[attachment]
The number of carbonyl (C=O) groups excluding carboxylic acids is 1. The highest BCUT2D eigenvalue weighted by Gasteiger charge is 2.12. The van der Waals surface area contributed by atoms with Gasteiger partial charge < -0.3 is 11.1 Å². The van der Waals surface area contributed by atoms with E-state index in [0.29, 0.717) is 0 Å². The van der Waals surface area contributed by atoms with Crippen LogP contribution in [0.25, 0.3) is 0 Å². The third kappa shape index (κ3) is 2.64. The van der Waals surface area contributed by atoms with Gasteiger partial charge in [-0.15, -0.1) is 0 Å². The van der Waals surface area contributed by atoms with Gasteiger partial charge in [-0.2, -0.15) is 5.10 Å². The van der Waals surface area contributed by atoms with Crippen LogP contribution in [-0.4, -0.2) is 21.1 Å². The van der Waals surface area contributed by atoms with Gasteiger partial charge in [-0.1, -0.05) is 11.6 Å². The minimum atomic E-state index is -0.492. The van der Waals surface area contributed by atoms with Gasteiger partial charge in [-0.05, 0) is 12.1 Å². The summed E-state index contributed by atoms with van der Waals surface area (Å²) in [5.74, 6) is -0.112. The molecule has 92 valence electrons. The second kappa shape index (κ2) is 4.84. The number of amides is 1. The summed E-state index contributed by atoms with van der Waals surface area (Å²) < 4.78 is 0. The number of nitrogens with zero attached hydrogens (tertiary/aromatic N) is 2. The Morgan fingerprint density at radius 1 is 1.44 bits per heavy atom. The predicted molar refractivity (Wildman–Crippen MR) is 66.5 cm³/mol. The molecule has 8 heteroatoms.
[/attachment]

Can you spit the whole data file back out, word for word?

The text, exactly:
The number of carbonyl (C=O) groups excluding carboxylic acids is 1. The highest BCUT2D eigenvalue weighted by Gasteiger charge is 2.12. The van der Waals surface area contributed by atoms with Gasteiger partial charge < -0.3 is 11.1 Å². The van der Waals surface area contributed by atoms with E-state index in [0.29, 0.717) is 0 Å². The van der Waals surface area contributed by atoms with Crippen LogP contribution in [0.25, 0.3) is 0 Å². The third kappa shape index (κ3) is 2.64. The van der Waals surface area contributed by atoms with Gasteiger partial charge in [-0.15, -0.1) is 0 Å². The van der Waals surface area contributed by atoms with Gasteiger partial charge in [-0.2, -0.15) is 5.10 Å². The van der Waals surface area contributed by atoms with Crippen LogP contribution in [-0.4, -0.2) is 21.1 Å². The van der Waals surface area contributed by atoms with Gasteiger partial charge in [-0.1, -0.05) is 11.6 Å². The minimum atomic E-state index is -0.492. The van der Waals surface area contributed by atoms with Gasteiger partial charge in [-0.05, 0) is 12.1 Å². The summed E-state index contributed by atoms with van der Waals surface area (Å²) in [5.74, 6) is -0.112. The molecule has 92 valence electrons. The second kappa shape index (κ2) is 4.84. The number of amides is 1. The summed E-state index contributed by atoms with van der Waals surface area (Å²) < 4.78 is 0. The number of nitrogens with zero attached hydrogens (tertiary/aromatic N) is 2. The Morgan fingerprint density at radius 1 is 1.44 bits per heavy atom. The predicted molar refractivity (Wildman–Crippen MR) is 66.5 cm³/mol. The molecule has 8 heteroatoms.